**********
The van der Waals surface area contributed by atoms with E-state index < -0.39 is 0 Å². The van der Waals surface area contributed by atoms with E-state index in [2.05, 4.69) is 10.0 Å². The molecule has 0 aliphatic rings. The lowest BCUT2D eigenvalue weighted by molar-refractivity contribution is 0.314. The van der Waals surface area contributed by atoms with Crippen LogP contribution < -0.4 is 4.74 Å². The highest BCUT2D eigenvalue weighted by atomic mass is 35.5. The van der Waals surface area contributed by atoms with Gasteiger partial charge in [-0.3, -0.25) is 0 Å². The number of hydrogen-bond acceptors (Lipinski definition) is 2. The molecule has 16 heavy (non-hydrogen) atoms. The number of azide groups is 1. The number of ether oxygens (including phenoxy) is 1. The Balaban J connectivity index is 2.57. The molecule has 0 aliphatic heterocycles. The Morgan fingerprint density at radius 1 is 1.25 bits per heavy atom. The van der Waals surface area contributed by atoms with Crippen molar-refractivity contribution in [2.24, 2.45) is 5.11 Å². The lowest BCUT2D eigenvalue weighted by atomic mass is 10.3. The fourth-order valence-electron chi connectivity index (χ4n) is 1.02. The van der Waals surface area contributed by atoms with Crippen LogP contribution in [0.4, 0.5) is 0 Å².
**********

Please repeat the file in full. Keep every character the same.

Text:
The van der Waals surface area contributed by atoms with E-state index < -0.39 is 0 Å². The van der Waals surface area contributed by atoms with E-state index in [2.05, 4.69) is 10.0 Å². The molecule has 0 aliphatic rings. The lowest BCUT2D eigenvalue weighted by molar-refractivity contribution is 0.314. The van der Waals surface area contributed by atoms with Crippen LogP contribution < -0.4 is 4.74 Å². The highest BCUT2D eigenvalue weighted by atomic mass is 35.5. The van der Waals surface area contributed by atoms with Gasteiger partial charge in [-0.3, -0.25) is 0 Å². The number of hydrogen-bond acceptors (Lipinski definition) is 2. The molecule has 16 heavy (non-hydrogen) atoms. The number of azide groups is 1. The number of ether oxygens (including phenoxy) is 1. The Balaban J connectivity index is 2.57. The molecule has 0 aliphatic heterocycles. The Morgan fingerprint density at radius 1 is 1.25 bits per heavy atom. The van der Waals surface area contributed by atoms with Crippen molar-refractivity contribution in [2.24, 2.45) is 5.11 Å². The lowest BCUT2D eigenvalue weighted by atomic mass is 10.3. The fourth-order valence-electron chi connectivity index (χ4n) is 1.02. The van der Waals surface area contributed by atoms with Crippen LogP contribution in [0.4, 0.5) is 0 Å².